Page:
Wednesday, November 21, 2018

Tadao Ando (and Franz West) @ Centre Pompidou

Tadao Ando,  Hill of the Buddha, 2015

I was surprised not to like the Franz West exhibition at the Centre Pompidou. It’s no fault of the exhibition, but West’s trash aesthetic and anti-art intentions left me feeling cold and uninspired. I can imagine that it must have been very radical in Austria in the 1970s to experience West’s interactive sculptures and autonomous performances. But without West present to help me have that experience, I felt very much the intellectual snob.

I felt even more guilty as I walked into the Tadao Ando exhibition in one of the small first floor galleries and breathed a sigh of relief to be looking at modernist plans and buildings. The intellectual brilliance of Ando’s architectural conceptions, the challenging aesthetic that is simultaneously, strangely beautiful, was far more comfortable than West’s playful, apparently revolutionary works. My cultural tastes are apparently more bourgeoise than I would care to admit.

Tadao Ando, Wrightwood 659 Chicago, 2018
I am no architectural expert, so I don’t know how easy or difficult it is to exhibit architecture, given the point of this art form is to walking inside and experience a three dimensional space. Moreover, I would have thought that the discerning architectural critic needs to have the experience of living with the design over time, through different seasons, even at different times of the day and night. With those caveat’s in mind, I did think that the Pompidou exhibition showed the wonder of Ando’s creations from their conception through to three-dimensional video representations of their execution and finished state.
Tadao Ando, Church of the Light, 1989
I have always wanted to go to Osaka to visit Ando’s neighborhood Church of the Light built in Ibaraki. I don’t have the language with which to describe this structure, not only because I am not an architecture critical, but because I find it mind boggling that anyone could ever imagine, let alone conceive of, the mechanics of the building. To have a shaft of light enter through scissions in the wall and not only form a crucifix in light at the altar (somehow this is the easy part), but to invite light to flood into the space of the church through an opening that also functions as the entrance is mesmerizing. And then, to ensure that the congregation sitting in the intense light of the sun when inside what is in fact a simple concrete box, is sheer magic.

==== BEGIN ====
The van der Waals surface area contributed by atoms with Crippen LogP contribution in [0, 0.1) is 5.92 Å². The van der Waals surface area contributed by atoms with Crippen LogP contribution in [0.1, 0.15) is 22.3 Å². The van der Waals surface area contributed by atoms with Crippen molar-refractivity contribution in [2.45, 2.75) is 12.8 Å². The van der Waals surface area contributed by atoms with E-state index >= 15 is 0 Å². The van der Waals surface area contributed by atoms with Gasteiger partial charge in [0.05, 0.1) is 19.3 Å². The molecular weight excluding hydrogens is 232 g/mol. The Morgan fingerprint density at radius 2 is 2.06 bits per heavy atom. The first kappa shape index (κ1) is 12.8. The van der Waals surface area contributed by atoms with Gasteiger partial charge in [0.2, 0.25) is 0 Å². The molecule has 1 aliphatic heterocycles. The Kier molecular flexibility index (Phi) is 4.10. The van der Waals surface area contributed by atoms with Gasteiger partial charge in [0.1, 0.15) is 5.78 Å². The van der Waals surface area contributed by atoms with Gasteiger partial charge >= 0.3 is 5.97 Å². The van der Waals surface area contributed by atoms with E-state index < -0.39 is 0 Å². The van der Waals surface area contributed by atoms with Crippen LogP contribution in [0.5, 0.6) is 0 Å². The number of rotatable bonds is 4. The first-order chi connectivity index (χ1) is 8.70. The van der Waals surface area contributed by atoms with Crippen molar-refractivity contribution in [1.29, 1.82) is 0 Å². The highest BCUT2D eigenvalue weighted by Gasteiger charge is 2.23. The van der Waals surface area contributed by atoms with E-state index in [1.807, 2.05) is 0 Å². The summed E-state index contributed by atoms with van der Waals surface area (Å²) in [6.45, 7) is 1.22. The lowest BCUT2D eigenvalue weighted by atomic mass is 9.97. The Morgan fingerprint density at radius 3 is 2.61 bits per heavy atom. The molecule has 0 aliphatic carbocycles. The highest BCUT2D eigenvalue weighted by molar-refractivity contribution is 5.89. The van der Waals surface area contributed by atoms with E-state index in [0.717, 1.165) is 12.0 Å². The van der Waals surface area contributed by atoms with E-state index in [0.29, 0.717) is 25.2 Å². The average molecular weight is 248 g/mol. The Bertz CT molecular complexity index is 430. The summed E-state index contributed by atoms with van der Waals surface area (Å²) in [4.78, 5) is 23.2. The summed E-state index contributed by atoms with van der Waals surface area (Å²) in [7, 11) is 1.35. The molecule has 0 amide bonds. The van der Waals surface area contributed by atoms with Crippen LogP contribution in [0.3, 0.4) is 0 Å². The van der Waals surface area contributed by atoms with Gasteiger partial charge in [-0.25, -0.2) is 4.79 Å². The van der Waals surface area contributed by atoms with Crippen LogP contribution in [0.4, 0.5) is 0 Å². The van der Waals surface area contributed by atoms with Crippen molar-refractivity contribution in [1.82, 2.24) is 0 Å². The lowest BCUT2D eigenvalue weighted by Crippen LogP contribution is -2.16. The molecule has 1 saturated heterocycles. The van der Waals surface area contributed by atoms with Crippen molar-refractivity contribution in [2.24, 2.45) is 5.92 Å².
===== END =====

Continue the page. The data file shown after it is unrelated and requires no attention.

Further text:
Tadao Ando, Church of the Light, 1989
Ando has made lots of art galleries and I can see how art museums and libraries are especially suited to his aesthetic. The choice of a brutalist concrete allowed to breath and to come alive through the events that take place within its walls, provides the perfect blank slate for art and books. Although it is a little difficult to know how comfortable these spaces are, I am looking forward to seeing and experiencing the Bourse de Commerce at Les Halles transformed into a museum.
Tadao Ando, Hill of the Buddha, 2015
Perhaps the most extraordinary of Ando’s work was the Hill of the Buddha in Sapporo that he built to surround a stone statue of the Buddha. Buddha had been erected in the middle of a flat plain fifteen years prior to Ando’s construction. He built a hill, but only up to the shoulders of the Buddha, allowing his face be seen from a distance and from above, contemplating. The hill was then covered in lavender, and the accompanying video showed the hill change colour with the seasons: green in spring, purple in summer, white in the snow. Ando built a pathway to the Buddha that could not be seen from above, in order not to interrupt the field of green, purple or white. The design is the perfect demonstration of Ando’s integration of the most functional and, ultimately unaesthetic, manmade material of concrete, and in turn, how concrete becomes transformed by the natural environment. In addition, Ando’s aesthetic and philosophy suggests that the spirit of the visitors to his sites immersed in the natural world would enliven the brutalist concrete forms. Humans transform these spaces, not simply through using them, but also through our very being, in interaction with them.
Tadao Ando, Studio in Osaka
At the end of the exhibition, there is a video of Ando’s studio and we see people walking up and down the four flights of (again concrete) stairs. I wondered how comfortable it is to work inside these concrete walls. This is the question that must be answered by all architecture – it looks nice, but is it functional and is it a design for a space I want to be and to live with? As Ando’s transformation of Paris’s 19th century Bourse de Commerce into a museum is underway, I guess, I will find out the answer to my question very soon.

Wednesday, November 14, 2018